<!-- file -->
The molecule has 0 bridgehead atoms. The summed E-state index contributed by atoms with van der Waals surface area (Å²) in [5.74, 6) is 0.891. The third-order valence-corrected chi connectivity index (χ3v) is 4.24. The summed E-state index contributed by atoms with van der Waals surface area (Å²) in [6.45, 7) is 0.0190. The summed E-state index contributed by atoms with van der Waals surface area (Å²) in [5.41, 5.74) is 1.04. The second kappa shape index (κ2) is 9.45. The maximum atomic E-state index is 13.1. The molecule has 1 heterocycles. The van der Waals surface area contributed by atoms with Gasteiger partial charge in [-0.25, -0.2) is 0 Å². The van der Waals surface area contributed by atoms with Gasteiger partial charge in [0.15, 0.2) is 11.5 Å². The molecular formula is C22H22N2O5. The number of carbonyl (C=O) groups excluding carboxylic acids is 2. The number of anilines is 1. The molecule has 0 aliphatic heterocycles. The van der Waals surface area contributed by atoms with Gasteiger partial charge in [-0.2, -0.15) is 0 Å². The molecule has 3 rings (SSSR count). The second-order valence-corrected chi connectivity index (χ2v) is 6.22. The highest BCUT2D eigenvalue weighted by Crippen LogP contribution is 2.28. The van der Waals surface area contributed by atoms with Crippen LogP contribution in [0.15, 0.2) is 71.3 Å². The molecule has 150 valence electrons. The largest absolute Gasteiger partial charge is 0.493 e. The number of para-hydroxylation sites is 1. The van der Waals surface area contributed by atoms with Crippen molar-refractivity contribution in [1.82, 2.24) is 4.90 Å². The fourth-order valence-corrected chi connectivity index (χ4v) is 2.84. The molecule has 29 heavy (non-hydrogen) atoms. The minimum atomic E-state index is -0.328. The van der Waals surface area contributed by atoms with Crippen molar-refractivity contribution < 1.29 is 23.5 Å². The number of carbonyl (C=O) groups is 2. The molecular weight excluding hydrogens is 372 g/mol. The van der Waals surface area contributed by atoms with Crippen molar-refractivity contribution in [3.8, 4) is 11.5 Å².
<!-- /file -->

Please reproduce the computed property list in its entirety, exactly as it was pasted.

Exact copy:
The molecule has 0 bridgehead atoms. The summed E-state index contributed by atoms with van der Waals surface area (Å²) in [5.74, 6) is 0.891. The third-order valence-corrected chi connectivity index (χ3v) is 4.24. The summed E-state index contributed by atoms with van der Waals surface area (Å²) in [6.45, 7) is 0.0190. The summed E-state index contributed by atoms with van der Waals surface area (Å²) in [5.41, 5.74) is 1.04. The second kappa shape index (κ2) is 9.45. The maximum atomic E-state index is 13.1. The molecule has 1 heterocycles. The van der Waals surface area contributed by atoms with Gasteiger partial charge in [-0.25, -0.2) is 0 Å². The van der Waals surface area contributed by atoms with Gasteiger partial charge in [0.15, 0.2) is 11.5 Å². The molecular formula is C22H22N2O5. The number of carbonyl (C=O) groups excluding carboxylic acids is 2. The number of anilines is 1. The molecule has 0 aliphatic heterocycles. The van der Waals surface area contributed by atoms with Gasteiger partial charge in [-0.2, -0.15) is 0 Å². The molecule has 3 rings (SSSR count). The second-order valence-corrected chi connectivity index (χ2v) is 6.22. The highest BCUT2D eigenvalue weighted by Crippen LogP contribution is 2.28. The van der Waals surface area contributed by atoms with Crippen LogP contribution in [0.15, 0.2) is 71.3 Å². The molecule has 150 valence electrons. The largest absolute Gasteiger partial charge is 0.493 e. The number of para-hydroxylation sites is 1. The van der Waals surface area contributed by atoms with Crippen molar-refractivity contribution in [1.82, 2.24) is 4.90 Å². The fourth-order valence-corrected chi connectivity index (χ4v) is 2.84. The molecule has 29 heavy (non-hydrogen) atoms. The minimum atomic E-state index is -0.328. The van der Waals surface area contributed by atoms with Crippen molar-refractivity contribution < 1.29 is 23.5 Å². The number of carbonyl (C=O) groups is 2. The molecular weight excluding hydrogens is 372 g/mol. The van der Waals surface area contributed by atoms with Crippen molar-refractivity contribution in [3.8, 4) is 11.5 Å².